Time To Tackle Infertility
Couples struggling to get pregnant have several tough decisions to make. One is deciding to embark on the journey of fertility treatment. A range of remedies is available under the umbrella of assisted reproductive technology (ART). Most patients undergo in vitro fertilization (IVF), while others will need intracytoplasmic sperm injection (ICSI). Understanding the ICSI vs IVF differences helps select the best treatment to tackle infertility.
The gold standard with IVF
The IVF process starts with acquiring egg and sperm samples from the patients. To maximize the chances of success, the woman takes hormone medication to produce multiple mature eggs. Next, an embryologist takes the mature egg and sperm sample into a dish for fertilization. Millions of sperm in one sample will attempt to create the embryo. After multiple mature embryos form, which can take a few days, a fertility doctor performs implantation. The embryo is monitored for pregnancy, with any remaining stored for future cycles.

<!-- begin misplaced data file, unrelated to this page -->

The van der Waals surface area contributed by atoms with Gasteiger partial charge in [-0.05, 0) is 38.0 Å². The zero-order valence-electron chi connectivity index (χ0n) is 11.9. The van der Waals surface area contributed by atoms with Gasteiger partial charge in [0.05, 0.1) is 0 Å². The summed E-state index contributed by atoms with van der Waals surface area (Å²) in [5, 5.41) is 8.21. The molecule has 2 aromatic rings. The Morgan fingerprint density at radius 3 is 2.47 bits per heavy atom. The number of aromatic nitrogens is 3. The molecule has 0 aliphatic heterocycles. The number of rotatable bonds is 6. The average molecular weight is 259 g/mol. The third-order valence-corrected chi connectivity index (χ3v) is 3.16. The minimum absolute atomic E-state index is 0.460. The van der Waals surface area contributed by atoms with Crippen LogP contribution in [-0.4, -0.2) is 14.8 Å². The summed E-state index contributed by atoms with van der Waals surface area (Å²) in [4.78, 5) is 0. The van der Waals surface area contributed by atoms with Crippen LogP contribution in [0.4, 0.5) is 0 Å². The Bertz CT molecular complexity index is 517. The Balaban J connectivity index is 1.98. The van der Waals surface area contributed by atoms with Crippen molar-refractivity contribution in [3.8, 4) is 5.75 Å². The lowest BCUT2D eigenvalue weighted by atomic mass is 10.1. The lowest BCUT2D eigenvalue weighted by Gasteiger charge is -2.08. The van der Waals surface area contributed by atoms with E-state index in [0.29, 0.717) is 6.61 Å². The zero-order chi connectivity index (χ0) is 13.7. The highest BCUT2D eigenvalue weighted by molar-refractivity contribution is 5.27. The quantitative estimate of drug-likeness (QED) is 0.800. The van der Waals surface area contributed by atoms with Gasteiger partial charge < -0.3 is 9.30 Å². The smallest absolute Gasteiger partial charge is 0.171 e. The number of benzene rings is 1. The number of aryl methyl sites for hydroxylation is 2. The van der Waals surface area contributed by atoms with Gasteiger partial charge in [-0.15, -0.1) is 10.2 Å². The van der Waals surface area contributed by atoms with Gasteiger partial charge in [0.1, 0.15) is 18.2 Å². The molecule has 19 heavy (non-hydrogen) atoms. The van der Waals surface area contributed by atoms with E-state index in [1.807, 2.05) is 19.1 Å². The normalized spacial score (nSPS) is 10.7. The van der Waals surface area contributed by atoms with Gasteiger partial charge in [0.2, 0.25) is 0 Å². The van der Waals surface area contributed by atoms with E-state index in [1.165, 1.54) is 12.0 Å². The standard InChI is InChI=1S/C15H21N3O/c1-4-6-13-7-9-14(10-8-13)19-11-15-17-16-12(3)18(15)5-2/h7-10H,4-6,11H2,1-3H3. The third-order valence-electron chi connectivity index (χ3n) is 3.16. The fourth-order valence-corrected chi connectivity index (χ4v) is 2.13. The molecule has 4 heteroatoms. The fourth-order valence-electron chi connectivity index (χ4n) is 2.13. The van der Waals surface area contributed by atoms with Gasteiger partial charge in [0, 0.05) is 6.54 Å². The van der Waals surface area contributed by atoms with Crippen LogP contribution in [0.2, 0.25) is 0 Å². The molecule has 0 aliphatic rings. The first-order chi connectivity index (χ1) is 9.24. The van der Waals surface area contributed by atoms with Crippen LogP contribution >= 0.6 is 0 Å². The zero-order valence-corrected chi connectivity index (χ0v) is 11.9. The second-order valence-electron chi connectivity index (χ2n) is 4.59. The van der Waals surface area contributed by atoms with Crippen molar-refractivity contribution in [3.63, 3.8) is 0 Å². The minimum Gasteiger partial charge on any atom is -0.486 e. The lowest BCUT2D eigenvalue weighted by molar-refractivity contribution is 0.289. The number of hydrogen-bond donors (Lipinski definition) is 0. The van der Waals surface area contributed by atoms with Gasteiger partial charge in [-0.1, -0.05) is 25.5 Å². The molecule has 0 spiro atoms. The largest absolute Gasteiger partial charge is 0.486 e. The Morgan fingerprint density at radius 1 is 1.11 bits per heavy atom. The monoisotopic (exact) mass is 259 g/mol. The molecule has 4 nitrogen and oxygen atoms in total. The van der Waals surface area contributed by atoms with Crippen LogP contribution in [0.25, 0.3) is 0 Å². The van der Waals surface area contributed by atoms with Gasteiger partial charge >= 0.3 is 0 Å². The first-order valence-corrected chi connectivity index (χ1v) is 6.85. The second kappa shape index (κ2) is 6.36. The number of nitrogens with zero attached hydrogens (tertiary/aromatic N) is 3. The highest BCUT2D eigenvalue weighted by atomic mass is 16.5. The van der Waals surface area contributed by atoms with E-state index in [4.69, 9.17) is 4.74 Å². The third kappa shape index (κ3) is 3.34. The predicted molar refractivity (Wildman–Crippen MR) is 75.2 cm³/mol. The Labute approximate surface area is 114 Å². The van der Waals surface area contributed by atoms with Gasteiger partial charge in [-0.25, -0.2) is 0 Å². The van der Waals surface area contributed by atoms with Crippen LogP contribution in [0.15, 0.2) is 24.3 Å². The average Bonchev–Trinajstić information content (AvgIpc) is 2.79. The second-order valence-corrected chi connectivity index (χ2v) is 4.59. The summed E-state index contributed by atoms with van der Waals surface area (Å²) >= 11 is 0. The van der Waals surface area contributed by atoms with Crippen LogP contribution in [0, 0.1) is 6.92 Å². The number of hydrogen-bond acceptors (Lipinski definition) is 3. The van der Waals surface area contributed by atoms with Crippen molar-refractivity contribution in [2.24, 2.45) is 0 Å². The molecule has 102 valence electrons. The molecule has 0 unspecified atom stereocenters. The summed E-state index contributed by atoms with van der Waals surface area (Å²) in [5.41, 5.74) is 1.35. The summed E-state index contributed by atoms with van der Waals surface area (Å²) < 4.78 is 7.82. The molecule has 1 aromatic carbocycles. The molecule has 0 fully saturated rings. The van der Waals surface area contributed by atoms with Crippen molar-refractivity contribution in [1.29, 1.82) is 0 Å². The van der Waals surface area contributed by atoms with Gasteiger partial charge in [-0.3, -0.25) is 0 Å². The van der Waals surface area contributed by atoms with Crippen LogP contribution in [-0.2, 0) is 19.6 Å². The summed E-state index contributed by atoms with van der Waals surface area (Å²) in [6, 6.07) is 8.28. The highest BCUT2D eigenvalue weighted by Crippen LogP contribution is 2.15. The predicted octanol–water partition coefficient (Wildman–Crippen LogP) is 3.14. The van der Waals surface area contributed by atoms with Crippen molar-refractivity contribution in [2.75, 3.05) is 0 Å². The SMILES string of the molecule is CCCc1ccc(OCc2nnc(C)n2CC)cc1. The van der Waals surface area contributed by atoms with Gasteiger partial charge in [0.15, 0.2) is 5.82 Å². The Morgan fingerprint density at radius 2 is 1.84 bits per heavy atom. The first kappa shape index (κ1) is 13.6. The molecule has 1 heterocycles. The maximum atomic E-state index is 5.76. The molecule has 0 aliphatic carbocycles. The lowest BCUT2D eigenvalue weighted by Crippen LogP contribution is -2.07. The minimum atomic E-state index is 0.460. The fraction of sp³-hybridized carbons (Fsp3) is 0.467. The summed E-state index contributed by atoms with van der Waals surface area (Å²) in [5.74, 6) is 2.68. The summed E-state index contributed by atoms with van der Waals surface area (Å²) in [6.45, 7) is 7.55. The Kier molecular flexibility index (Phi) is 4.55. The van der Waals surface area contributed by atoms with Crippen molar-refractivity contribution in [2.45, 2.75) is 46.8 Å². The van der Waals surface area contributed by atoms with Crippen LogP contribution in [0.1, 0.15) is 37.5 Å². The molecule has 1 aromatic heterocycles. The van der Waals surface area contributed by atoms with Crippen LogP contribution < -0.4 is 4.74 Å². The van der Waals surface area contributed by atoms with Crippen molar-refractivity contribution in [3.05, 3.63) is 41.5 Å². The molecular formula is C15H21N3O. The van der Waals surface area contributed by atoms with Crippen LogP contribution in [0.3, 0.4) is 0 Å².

All about ICSI
Like IVF, ICSI is the process of creating an embryo outside the body for implantation at a later stage. However, the procedure takes a lot more skill and precision. The embryologist first takes a single sperm through a tiny pipette at the fertilization stage. Next, the solitary sperm is carefully injected into the center of each egg. The goal is to improve the chances of fertilization. The embryologist then monitors the embryos over several days. The best embryo is then transferred to the woman’s uterus through implantation.
What is the difference?
ICSI is an additional step in the IVF process specifically for male-factor infertility. Some men who cannot produce enough healthy sperm or azoospermia need this intervention. The precision of the procedure ensures that almost all eggs have a chance of fertilization. IVF is much less invasive for the egg. The process takes a more natural approach to the sperm finding the egg. For healthy sperm count and quality, there is no difference in success rates between IVF and ICSI. The medical team would not recommend ICSI unless there is a clear indication of severe male infertility.
The power of ART
Couples who struggle with infertility no longer need to suffer in silence. Medicine and technology have given thousands of couples a chance at starting or growing a family. IVF continues to show promise for infertile women and men. For severe male-factor infertility, ICSI is sometimes a necessary additional step. The medical team will provide more information on the difference during consultations and recommend the best technique.